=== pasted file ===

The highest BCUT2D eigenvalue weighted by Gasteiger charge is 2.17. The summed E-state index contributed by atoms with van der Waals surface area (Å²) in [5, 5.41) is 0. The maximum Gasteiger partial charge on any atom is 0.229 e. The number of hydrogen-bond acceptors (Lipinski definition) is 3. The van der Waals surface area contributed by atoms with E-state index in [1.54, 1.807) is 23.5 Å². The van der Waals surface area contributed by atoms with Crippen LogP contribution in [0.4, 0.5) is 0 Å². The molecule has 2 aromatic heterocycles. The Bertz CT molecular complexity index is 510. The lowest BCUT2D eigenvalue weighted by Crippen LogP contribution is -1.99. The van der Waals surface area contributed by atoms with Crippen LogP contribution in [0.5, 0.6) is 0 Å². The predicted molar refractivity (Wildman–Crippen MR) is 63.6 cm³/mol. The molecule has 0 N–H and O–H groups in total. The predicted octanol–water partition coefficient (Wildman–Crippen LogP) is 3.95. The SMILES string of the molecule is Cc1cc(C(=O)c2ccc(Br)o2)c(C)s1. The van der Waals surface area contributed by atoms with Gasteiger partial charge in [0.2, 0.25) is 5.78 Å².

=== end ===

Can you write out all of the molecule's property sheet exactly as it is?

The highest BCUT2D eigenvalue weighted by Gasteiger charge is 2.17. The summed E-state index contributed by atoms with van der Waals surface area (Å²) in [5, 5.41) is 0. The maximum Gasteiger partial charge on any atom is 0.229 e. The number of hydrogen-bond acceptors (Lipinski definition) is 3. The van der Waals surface area contributed by atoms with E-state index in [1.54, 1.807) is 23.5 Å². The van der Waals surface area contributed by atoms with Crippen LogP contribution in [0.4, 0.5) is 0 Å². The molecule has 2 aromatic heterocycles. The Bertz CT molecular complexity index is 510. The lowest BCUT2D eigenvalue weighted by Crippen LogP contribution is -1.99. The van der Waals surface area contributed by atoms with Crippen LogP contribution in [0.5, 0.6) is 0 Å². The predicted molar refractivity (Wildman–Crippen MR) is 63.6 cm³/mol. The molecule has 0 N–H and O–H groups in total. The predicted octanol–water partition coefficient (Wildman–Crippen LogP) is 3.95. The SMILES string of the molecule is Cc1cc(C(=O)c2ccc(Br)o2)c(C)s1. The van der Waals surface area contributed by atoms with Gasteiger partial charge in [0.2, 0.25) is 5.78 Å².